Nanocomposites development has reached an interesting place. The novel properties of nanotechnology are propelling advances in the composites market even as technical challenges and cost issues persist.

Recent advances are easy to find. For example, MIT researchers earlier this year announced that they have devised a way to mimic the strong, yet stretchy properties of spider silk using polymeric nanocomposites. Tear-resistant fabrics and tougher packaging materials are but two of the potential uses for this new material. Life sciences firm DuPont continues its research and development of thermoplastic nanocomposites that it says present opportunities for lighter-weight and higher-performing materials. And the American Dental Association is exploring the potential of nanotechnology to produce fillings that are stronger than any available today.

Still, the global nanocomposites market remains small, yet growing. It earned revenues of $33.7 million in 2006, according to consulting firm Frost & Sullivan, which estimates the market could reach $144.6 million in 2013.

MIT researchers develop a strong, stretchy nanocomposite.
The consultancy says high prices of nanoparticles, including nanotubes and nanofibers, are deterring growth. Both unit prices and total cost of use must come down before nanocomposites become viable in high-volume markets.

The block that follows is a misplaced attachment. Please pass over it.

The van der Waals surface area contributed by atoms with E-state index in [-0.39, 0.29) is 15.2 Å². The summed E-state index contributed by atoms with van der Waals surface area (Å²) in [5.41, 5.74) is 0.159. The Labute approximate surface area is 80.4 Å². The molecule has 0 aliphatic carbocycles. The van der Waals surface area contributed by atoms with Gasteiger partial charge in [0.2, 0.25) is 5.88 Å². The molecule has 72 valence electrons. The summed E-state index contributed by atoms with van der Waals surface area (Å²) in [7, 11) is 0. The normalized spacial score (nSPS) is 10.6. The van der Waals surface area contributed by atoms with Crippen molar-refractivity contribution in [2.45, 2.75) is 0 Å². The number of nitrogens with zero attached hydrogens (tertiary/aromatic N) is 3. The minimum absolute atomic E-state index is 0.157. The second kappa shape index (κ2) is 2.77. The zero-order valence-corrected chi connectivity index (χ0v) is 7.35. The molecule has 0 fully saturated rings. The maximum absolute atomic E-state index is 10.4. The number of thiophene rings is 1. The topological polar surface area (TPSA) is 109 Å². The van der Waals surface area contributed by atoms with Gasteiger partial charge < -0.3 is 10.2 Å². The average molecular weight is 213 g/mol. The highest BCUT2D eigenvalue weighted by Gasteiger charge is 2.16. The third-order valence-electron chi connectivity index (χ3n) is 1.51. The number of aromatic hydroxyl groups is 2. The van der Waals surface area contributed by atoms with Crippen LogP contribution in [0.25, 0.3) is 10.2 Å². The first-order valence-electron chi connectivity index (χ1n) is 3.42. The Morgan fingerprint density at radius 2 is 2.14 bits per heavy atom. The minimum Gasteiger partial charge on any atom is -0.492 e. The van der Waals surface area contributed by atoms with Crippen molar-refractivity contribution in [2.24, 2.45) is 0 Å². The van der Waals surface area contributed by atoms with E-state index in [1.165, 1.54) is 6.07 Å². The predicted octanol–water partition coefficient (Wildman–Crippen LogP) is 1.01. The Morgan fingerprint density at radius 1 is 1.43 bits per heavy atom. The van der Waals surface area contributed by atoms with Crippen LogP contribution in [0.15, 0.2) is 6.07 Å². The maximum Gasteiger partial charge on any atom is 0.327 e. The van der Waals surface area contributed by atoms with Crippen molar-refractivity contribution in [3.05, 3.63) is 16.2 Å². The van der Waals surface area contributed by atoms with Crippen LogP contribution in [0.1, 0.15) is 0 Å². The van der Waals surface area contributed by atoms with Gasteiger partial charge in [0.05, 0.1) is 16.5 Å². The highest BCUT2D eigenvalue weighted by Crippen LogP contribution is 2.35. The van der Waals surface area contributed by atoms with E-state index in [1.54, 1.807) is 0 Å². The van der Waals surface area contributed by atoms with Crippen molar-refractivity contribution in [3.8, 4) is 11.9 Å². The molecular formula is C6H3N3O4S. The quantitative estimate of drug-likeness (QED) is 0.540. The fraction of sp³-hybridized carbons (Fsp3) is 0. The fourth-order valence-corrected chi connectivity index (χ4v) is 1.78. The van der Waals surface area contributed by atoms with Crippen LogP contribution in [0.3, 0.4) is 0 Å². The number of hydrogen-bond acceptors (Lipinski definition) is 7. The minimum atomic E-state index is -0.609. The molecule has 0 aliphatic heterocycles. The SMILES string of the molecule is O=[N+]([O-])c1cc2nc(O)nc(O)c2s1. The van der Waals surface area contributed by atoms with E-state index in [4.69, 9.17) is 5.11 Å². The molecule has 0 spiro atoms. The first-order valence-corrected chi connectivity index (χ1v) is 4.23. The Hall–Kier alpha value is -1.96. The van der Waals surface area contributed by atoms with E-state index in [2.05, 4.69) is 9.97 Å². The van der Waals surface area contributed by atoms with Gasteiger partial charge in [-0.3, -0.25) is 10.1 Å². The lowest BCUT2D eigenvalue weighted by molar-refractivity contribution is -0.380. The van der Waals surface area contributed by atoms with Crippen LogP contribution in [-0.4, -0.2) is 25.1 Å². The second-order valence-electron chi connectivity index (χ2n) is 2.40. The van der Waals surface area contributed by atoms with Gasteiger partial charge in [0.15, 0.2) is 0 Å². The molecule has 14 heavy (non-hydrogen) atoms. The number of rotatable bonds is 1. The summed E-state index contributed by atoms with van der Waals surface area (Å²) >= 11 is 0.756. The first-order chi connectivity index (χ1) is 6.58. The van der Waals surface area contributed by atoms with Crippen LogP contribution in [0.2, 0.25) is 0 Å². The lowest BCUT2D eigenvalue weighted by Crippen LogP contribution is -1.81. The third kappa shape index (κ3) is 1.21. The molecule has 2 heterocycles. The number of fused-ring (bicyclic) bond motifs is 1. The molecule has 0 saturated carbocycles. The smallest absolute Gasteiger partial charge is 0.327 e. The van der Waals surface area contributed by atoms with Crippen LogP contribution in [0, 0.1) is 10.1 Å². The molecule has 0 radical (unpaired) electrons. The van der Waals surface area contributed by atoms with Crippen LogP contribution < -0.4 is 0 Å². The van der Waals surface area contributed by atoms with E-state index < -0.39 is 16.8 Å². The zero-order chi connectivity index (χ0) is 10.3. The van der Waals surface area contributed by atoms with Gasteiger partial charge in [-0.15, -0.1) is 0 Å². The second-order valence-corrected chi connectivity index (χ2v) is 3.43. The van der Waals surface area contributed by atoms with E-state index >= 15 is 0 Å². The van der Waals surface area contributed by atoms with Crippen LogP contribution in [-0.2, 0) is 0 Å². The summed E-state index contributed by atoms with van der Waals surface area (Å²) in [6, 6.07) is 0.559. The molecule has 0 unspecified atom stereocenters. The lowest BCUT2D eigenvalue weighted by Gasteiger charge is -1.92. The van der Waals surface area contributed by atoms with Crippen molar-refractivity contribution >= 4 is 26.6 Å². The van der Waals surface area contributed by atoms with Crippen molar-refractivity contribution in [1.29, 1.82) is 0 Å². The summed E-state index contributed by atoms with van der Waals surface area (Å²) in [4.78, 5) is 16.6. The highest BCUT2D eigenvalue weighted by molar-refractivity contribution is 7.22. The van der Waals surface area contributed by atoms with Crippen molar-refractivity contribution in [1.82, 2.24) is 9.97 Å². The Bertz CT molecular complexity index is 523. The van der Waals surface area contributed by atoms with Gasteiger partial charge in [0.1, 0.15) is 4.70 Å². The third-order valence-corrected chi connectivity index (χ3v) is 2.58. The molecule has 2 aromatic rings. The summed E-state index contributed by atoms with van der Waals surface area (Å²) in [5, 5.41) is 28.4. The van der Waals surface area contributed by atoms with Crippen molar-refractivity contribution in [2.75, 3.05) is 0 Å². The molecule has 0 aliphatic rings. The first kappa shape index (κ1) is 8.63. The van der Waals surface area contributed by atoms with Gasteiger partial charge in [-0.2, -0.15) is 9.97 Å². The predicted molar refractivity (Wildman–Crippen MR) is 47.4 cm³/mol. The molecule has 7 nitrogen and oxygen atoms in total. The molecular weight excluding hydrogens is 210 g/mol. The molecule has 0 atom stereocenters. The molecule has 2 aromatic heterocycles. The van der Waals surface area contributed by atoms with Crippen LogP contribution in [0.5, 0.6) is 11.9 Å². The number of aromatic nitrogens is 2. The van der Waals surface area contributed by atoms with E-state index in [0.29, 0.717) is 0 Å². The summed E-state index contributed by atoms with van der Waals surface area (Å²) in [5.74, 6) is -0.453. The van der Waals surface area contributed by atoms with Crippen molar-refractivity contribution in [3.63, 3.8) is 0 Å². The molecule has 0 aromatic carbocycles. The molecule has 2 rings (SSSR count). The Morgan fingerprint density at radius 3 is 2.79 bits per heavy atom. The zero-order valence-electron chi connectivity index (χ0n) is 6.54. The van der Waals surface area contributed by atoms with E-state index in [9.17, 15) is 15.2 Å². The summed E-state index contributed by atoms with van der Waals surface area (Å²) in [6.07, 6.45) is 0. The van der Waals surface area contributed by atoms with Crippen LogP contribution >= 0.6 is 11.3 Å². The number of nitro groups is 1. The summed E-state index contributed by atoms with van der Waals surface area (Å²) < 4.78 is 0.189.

Additionally, even as research continues, so too do technical issues. Frost & Sullivan points to the dispersion of nanoparticles in nonpolar resins as one example.

Yet, "the entry of new participants and the additional capacity they generate has the potential to bring down prices and drive up volumes in the world nanocomposites market," says Frost & Sullivan analyst Hariharan Ramasubramanian. "The industry will also benefit from the infusion of novel technologies by these new entrants."

A calcium phosphate nanocomposite filling.
Taking the industry from the lab to the marketplace remains a challenge for suppliers in the nanocomposites market, the analyst says, noting "suppliers have found it difficult to replicate their successes in the lab to large-scale production lines."

The analyst firm says to achieve market success, companies should create alliances and build strong relationships across the entire supply chain, from nanoparticle producers to end users.

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